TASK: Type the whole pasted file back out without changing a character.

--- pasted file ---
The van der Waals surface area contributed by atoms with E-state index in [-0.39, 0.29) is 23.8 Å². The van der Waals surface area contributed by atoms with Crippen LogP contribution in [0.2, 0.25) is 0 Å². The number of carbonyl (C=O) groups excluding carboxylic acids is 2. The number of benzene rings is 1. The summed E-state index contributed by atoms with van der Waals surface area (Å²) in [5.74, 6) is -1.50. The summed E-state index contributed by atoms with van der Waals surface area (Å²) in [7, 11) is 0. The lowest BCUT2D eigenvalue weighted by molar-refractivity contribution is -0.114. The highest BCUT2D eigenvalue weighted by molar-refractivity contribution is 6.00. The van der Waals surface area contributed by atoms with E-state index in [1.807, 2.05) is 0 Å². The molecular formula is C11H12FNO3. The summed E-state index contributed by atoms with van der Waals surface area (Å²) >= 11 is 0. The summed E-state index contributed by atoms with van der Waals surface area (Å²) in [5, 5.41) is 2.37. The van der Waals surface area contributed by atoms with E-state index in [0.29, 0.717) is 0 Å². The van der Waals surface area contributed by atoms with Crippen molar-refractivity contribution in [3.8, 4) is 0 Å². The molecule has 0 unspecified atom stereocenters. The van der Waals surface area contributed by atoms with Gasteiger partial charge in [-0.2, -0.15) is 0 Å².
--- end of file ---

The van der Waals surface area contributed by atoms with E-state index in [-0.39, 0.29) is 23.8 Å². The van der Waals surface area contributed by atoms with Crippen LogP contribution in [0.2, 0.25) is 0 Å². The number of carbonyl (C=O) groups excluding carboxylic acids is 2. The number of benzene rings is 1. The summed E-state index contributed by atoms with van der Waals surface area (Å²) in [5.74, 6) is -1.50. The summed E-state index contributed by atoms with van der Waals surface area (Å²) in [7, 11) is 0. The lowest BCUT2D eigenvalue weighted by molar-refractivity contribution is -0.114. The highest BCUT2D eigenvalue weighted by molar-refractivity contribution is 6.00. The van der Waals surface area contributed by atoms with E-state index in [1.807, 2.05) is 0 Å². The molecular formula is C11H12FNO3. The summed E-state index contributed by atoms with van der Waals surface area (Å²) >= 11 is 0. The summed E-state index contributed by atoms with van der Waals surface area (Å²) in [5, 5.41) is 2.37. The van der Waals surface area contributed by atoms with E-state index in [0.29, 0.717) is 0 Å². The van der Waals surface area contributed by atoms with Crippen molar-refractivity contribution in [3.8, 4) is 0 Å². The molecule has 0 unspecified atom stereocenters. The van der Waals surface area contributed by atoms with Gasteiger partial charge in [-0.2, -0.15) is 0 Å².